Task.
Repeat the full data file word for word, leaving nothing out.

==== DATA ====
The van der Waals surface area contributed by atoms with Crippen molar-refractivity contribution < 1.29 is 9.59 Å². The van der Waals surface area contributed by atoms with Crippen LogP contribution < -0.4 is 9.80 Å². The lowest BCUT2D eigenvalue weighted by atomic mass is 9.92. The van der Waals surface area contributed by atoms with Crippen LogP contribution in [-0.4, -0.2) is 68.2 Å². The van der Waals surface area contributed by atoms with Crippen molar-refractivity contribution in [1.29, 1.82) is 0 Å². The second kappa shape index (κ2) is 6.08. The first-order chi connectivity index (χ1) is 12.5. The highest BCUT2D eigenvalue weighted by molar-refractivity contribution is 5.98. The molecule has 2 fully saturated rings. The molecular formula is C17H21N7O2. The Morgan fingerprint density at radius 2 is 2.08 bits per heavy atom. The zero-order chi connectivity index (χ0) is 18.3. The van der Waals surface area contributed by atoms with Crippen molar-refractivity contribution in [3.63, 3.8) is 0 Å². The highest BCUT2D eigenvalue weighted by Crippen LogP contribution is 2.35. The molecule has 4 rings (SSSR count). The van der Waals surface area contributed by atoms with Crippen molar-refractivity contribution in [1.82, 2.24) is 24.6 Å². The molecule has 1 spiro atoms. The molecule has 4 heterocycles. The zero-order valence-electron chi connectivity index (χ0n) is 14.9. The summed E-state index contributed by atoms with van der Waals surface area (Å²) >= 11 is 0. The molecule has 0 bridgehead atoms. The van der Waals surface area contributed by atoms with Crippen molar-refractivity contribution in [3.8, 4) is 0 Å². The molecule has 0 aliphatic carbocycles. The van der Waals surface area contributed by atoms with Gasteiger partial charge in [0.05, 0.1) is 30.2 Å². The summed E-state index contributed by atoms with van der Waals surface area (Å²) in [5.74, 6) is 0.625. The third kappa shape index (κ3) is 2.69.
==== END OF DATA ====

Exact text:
The van der Waals surface area contributed by atoms with Crippen molar-refractivity contribution < 1.29 is 9.59 Å². The van der Waals surface area contributed by atoms with Crippen LogP contribution < -0.4 is 9.80 Å². The lowest BCUT2D eigenvalue weighted by atomic mass is 9.92. The van der Waals surface area contributed by atoms with Crippen LogP contribution in [-0.4, -0.2) is 68.2 Å². The van der Waals surface area contributed by atoms with Crippen molar-refractivity contribution in [1.29, 1.82) is 0 Å². The second kappa shape index (κ2) is 6.08. The first-order chi connectivity index (χ1) is 12.5. The highest BCUT2D eigenvalue weighted by molar-refractivity contribution is 5.98. The molecule has 2 fully saturated rings. The molecular formula is C17H21N7O2. The Morgan fingerprint density at radius 2 is 2.08 bits per heavy atom. The zero-order chi connectivity index (χ0) is 18.3. The van der Waals surface area contributed by atoms with Crippen molar-refractivity contribution in [3.63, 3.8) is 0 Å². The highest BCUT2D eigenvalue weighted by Crippen LogP contribution is 2.35. The molecule has 4 rings (SSSR count). The van der Waals surface area contributed by atoms with Crippen molar-refractivity contribution in [1.82, 2.24) is 24.6 Å². The molecule has 1 spiro atoms. The molecule has 4 heterocycles. The zero-order valence-electron chi connectivity index (χ0n) is 14.9. The summed E-state index contributed by atoms with van der Waals surface area (Å²) >= 11 is 0. The molecule has 0 bridgehead atoms. The van der Waals surface area contributed by atoms with Crippen molar-refractivity contribution in [3.8, 4) is 0 Å². The molecule has 0 aliphatic carbocycles. The van der Waals surface area contributed by atoms with Gasteiger partial charge in [0.05, 0.1) is 30.2 Å². The summed E-state index contributed by atoms with van der Waals surface area (Å²) in [5.74, 6) is 0.625. The third kappa shape index (κ3) is 2.69.